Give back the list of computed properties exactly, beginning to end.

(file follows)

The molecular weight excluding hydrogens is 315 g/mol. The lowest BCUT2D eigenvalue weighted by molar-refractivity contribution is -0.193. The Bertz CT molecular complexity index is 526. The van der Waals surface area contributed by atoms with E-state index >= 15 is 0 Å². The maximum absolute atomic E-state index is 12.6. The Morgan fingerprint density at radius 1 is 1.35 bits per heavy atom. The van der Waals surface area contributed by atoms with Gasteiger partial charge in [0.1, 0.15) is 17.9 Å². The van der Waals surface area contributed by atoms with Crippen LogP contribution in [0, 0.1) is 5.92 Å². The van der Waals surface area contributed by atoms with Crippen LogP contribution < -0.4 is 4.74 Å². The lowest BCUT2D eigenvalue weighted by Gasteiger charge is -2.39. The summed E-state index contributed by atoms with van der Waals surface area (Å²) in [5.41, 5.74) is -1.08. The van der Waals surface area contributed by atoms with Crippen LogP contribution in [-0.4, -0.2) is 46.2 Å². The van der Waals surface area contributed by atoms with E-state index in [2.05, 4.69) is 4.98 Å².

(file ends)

The molecular weight excluding hydrogens is 315 g/mol. The lowest BCUT2D eigenvalue weighted by molar-refractivity contribution is -0.193. The Bertz CT molecular complexity index is 526. The van der Waals surface area contributed by atoms with E-state index >= 15 is 0 Å². The maximum absolute atomic E-state index is 12.6. The Morgan fingerprint density at radius 1 is 1.35 bits per heavy atom. The van der Waals surface area contributed by atoms with Gasteiger partial charge in [0.1, 0.15) is 17.9 Å². The van der Waals surface area contributed by atoms with Crippen LogP contribution in [0, 0.1) is 5.92 Å². The van der Waals surface area contributed by atoms with Crippen LogP contribution < -0.4 is 4.74 Å². The lowest BCUT2D eigenvalue weighted by Gasteiger charge is -2.39. The summed E-state index contributed by atoms with van der Waals surface area (Å²) in [5.41, 5.74) is -1.08. The van der Waals surface area contributed by atoms with Crippen LogP contribution in [-0.4, -0.2) is 46.2 Å². The van der Waals surface area contributed by atoms with E-state index in [2.05, 4.69) is 4.98 Å².